Spanning five seasons, Eddie Lack played 144 games as a goaltender in the National Hockey League, racking up 56 wins and a career .917 save percentage before officially retiring from the game this past March due to ongoing hip injuries.
Though his career wasn’t as long as planned, there might not be a bigger fan favorite than Lack was with the Vancouver Canucks, where he spent the majority of his NHL career and went 34-30-9 over the course of two years and started the first round of the 2015 Stanley Cup Playoffs.
Whether it’s his humor on social media, recording his first NHL shutout in his first home game at Rogers Arena, or doing his signature Lack dance (see video below), Vancouver loves Lack.
So, what’s the former Swedish goaltender up to now in retirement? He’s entering year two at Arizona State, serving as the Sun Devils volunteer goaltending coach for its Division I hockey program that is entering its fifth full season and sixth overall at the NCAA level. Lack is also juggling the coaching duties while working as a full-time real estate agent in Scottsdale.
Sports360AZ’s Andrew Bell caught up with Lack to discuss coaching and retirement life in the Grand Canyon State, his pro career, watching his old team in this year’s NHL postseason, and one of Lack’s hot takes on food.
*Author’s Note: Interview has been trimmed down for length and clarity.
Andrew Bell: You are entering your second season as a coach at ASU. What did you learn about being a coach as compared to being a player in your first year?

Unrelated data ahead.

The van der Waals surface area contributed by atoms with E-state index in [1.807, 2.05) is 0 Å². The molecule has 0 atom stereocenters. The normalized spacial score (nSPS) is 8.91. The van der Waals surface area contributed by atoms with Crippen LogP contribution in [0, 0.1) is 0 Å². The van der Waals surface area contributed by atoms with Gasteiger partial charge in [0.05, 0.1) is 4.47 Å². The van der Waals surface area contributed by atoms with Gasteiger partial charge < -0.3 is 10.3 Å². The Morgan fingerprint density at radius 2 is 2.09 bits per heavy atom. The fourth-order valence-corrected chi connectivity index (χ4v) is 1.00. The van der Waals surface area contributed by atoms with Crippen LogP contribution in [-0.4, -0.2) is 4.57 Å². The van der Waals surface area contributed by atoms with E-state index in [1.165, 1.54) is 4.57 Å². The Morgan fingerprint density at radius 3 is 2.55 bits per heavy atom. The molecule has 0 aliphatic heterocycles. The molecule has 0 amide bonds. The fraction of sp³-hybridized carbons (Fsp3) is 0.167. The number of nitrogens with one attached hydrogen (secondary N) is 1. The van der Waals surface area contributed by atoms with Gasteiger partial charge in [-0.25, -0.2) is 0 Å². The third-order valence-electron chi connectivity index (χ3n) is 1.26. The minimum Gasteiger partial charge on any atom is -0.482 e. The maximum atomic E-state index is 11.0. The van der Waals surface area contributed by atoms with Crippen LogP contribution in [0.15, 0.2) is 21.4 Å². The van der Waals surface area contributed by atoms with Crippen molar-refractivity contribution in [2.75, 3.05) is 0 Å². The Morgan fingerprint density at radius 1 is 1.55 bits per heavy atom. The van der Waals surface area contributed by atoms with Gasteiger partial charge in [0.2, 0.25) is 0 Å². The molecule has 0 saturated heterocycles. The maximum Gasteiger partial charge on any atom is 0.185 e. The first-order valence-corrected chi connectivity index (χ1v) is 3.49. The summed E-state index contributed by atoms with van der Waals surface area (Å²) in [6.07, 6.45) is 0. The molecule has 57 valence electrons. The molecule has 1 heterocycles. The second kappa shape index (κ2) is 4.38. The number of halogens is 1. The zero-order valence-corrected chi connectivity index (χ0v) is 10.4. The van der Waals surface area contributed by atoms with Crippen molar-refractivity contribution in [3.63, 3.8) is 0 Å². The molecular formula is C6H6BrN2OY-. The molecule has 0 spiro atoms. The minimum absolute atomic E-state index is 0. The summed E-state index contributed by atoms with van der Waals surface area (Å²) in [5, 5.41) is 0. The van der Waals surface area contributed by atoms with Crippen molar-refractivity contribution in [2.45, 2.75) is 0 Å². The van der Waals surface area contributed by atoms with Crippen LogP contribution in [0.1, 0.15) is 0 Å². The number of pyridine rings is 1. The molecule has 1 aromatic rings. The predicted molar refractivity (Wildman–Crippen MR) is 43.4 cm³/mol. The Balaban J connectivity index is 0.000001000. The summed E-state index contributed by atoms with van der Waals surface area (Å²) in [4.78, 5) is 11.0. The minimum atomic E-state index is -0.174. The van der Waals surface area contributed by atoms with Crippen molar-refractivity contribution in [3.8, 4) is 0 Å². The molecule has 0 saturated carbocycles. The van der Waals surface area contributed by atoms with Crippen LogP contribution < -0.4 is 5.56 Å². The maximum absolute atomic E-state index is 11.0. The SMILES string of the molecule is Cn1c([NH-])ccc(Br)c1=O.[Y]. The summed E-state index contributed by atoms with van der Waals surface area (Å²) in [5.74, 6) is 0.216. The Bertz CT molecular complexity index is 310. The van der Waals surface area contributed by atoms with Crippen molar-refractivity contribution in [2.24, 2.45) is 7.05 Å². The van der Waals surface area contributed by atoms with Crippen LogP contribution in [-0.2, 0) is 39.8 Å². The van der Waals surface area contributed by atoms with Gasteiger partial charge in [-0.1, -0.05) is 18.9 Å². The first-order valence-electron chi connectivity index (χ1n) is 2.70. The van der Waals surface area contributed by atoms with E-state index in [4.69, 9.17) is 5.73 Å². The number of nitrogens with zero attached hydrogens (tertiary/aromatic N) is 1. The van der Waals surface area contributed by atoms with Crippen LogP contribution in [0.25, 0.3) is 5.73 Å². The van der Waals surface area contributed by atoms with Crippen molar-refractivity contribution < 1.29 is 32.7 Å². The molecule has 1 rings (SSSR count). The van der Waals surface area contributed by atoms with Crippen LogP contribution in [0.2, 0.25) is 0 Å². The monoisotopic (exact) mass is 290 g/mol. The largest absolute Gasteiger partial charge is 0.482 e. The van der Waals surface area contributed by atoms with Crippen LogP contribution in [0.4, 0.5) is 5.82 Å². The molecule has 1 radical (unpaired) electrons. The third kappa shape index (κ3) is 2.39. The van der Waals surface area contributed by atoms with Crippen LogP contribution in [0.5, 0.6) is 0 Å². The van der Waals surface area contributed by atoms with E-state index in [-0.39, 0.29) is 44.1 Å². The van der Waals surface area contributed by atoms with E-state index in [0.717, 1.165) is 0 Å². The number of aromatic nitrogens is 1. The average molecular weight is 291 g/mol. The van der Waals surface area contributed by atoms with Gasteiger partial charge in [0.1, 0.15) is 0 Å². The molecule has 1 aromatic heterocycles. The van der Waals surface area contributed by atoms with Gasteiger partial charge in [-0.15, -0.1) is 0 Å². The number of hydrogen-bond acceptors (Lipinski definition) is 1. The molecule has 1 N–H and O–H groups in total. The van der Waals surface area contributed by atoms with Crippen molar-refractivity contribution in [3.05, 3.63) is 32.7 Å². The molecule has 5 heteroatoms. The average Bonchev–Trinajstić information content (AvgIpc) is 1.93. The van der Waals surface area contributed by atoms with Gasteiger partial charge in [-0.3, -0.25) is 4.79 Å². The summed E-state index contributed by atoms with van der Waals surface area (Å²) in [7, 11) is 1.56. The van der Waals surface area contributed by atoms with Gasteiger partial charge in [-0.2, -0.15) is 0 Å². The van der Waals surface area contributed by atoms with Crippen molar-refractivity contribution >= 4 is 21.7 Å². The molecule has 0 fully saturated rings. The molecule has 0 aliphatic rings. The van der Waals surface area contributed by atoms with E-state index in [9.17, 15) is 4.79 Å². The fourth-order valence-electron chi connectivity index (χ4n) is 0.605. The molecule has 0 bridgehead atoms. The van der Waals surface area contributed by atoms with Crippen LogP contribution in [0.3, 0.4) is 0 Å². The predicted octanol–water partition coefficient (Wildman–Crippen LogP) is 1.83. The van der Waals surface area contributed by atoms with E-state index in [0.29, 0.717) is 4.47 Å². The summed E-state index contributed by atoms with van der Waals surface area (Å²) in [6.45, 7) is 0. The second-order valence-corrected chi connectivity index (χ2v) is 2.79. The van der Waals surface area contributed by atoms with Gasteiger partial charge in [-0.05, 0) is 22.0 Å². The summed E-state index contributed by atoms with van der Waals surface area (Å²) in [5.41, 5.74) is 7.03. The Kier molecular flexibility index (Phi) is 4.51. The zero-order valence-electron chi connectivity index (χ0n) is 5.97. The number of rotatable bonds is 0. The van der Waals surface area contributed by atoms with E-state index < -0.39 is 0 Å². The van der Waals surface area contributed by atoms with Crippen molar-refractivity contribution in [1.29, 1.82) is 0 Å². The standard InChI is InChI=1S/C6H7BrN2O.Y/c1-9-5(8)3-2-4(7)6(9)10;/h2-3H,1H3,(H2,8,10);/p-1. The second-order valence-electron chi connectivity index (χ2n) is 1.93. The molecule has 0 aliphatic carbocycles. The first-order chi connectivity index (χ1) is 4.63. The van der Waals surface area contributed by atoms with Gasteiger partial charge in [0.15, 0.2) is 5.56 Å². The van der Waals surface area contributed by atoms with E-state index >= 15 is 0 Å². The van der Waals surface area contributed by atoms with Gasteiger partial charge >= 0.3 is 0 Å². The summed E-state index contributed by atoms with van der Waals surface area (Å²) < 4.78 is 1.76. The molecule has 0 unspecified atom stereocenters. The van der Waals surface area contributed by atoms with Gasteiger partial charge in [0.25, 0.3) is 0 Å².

Eddie Lack: I think the biggest thing that I learned is to keep even keel. I think sometimes when you’re a player, you can become a little bit too riled up or get too high after games or when things are going well. I think the biggest thing I learned is that it’s just such a long season. You’re going to have to find a way to communicate that to your players and get the best out of them every single day.
AB: You have three goaltenders (junior Evan DeBrouwer, sophomore Justin Robbins, freshman Cole Brady) at ASU to work with who are all different types of players and sizes in net. Fundamentally, what has it been like picking your players brains and learning from them?
EL: It’s great. I think Evan’s season last year was better than we expected from him. I think he showed that he can take a big load of games out and play a lot of games in a row and play well. Just with his puck tracking and the way he battles, that’s what I really like about him. I really think he has a bright future ahead of him. Cole, I skated with him once and he’s a big guy. He moves well for a big guy and with him being a New Jersey Devils draft pick, we’re super pumped to have him in the program. Then I don’t want to forget about Justin Robbins. I think the short period of time he played last year, he played really well. They all have different styles. If I had one guy that I’d say has the best technique, I’d 100 percent say Justin Robbins because he’s so technically sound and his skating is out of this world. But he has a few other challenges being a shorter guy. He has to go out and challenge a little bit more. I try to just work with each guy and work with their strengths. I’m not trying to play three goalies the same way because they are different guys and different goalies. I try to coach with what I got.
AB: How would you describe yourself as a coach?
EL: I think what I liked the most when I played myself in my career was not trying to have everyone play the same way. I have some stuff with coaching them that I won’t compromise, but most of what I’m doing is just an ongoing discussion with them and what they’re feeling comfortable with. I try to see each guy as their own unique person and I’m trying to make that guy as good as I can.
AB: How have you molded in with Greg Powers and the rest of the ASU staff?